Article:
Data migration is the process of moving data stored in older programs to newer formats. For example, you may have failed to upgrade your genealogy software and are still using an older version of some program. The data created by that older program is at risk because the newer versions may not always be able to read the old files. Suppose your old computer finally dies and you have to buy a new computer. You have been diligent in backing up all your files and think you have nothing to worry about. Except for one thing, the old version of your genealogy program no longer runs on the new operating system of the new computer. So, you buy a copy of the latest version of your genealogy program and find out that the new version does not read your old files.
This scenario seems to happen more frequently with people who only use their computer occasionally for genealogy. Those of us who are immersed in the online computer world have hopefully learned to keep up with the updates. In fact, as I write this post, my laptop is downloading yet another Microsoft update.
There is a cycle to the updates to the various programs. Genealogy programs are no exception. The computer chip manufacturers are constantly developing newer, faster and smaller chips to run the computers. New chips generally require new operating systems. New operating systems further require the various developers to upgrade their programs. These upgrades are different from the ones the companies do to correct bugs in the programs and add new features. But regardless of the reason, there is a constant pressure to upgrade programs. When you buy a computer and start using it, you, in essence, buy into this stream of upgrades.
Many people resent the fact that they have to upgrade their programs constantly. They view computers as a one-time static investment. In fact, computers are more like paying rent. There are constant costs associated with ownership and use of a computer. These charges have increased with the advent of the Internet and subscription software services. With many programs, you have to pay a periodic fee (subscription price) to use the program. In this case, the company usually supplies the upgrades as part of the subscription price. For example, this is how I currently use all of my Adobe.com products such as Photoshop. I pay a monthly fee for access to all the programs and the upgrades come automatically with no added cost. This is essentially the same as using an online genealogy database such as Ancestry.com or MyHeritage.com. The benefit is I get to use the programs without worrying about paying for upgrades because I am already paying.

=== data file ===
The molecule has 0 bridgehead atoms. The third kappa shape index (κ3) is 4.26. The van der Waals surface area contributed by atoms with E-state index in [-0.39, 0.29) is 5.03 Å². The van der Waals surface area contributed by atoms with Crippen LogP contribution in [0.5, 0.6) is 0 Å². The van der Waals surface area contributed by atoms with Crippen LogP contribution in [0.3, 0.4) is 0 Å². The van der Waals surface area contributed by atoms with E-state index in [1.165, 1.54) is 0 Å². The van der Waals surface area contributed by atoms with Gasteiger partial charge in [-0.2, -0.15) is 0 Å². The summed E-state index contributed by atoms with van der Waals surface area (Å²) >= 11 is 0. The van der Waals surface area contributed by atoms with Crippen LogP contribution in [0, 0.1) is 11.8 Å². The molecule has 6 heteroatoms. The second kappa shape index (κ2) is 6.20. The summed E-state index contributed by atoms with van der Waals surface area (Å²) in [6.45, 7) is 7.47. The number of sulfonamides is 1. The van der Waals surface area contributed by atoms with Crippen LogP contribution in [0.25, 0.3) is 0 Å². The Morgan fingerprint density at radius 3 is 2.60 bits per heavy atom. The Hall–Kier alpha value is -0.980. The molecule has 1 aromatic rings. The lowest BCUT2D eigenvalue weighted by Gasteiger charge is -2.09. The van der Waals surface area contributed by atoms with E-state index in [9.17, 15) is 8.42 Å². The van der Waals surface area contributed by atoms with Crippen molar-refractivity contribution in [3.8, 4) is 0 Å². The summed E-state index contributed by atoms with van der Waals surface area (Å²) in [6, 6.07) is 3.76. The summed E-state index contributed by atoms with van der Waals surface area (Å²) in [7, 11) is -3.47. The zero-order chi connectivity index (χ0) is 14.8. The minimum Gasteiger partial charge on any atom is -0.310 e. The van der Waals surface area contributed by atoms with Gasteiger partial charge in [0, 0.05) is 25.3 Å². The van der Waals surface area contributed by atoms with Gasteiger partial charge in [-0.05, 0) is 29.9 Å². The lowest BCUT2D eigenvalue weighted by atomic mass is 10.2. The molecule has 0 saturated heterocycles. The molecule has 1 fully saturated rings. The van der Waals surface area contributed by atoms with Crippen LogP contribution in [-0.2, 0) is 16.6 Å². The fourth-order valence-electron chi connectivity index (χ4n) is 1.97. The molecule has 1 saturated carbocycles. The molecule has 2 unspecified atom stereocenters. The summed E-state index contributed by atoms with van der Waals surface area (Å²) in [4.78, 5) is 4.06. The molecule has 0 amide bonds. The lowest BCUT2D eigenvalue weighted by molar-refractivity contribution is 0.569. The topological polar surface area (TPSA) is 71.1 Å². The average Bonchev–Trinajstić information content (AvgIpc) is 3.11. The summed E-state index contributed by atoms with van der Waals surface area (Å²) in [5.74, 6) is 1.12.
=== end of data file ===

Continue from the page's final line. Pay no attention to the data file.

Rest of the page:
If you have stored away copies of your old files on floppy disks or CDs or some other media, you may find that the hardware has changed and the old media is no longer recognizable. This turns out to be one of the more common problems. I finally threw away all my old boxes of floppy disks. There is a slight chance that I lost some data in the process, but because I was constantly moving my files to new devices and computers, I am pretty confident that everything is still on my computer and hard drives today.
Data migration is not just a personal issue. It is the subject of major concern to libraries, archives and anyone stores data from computer programs.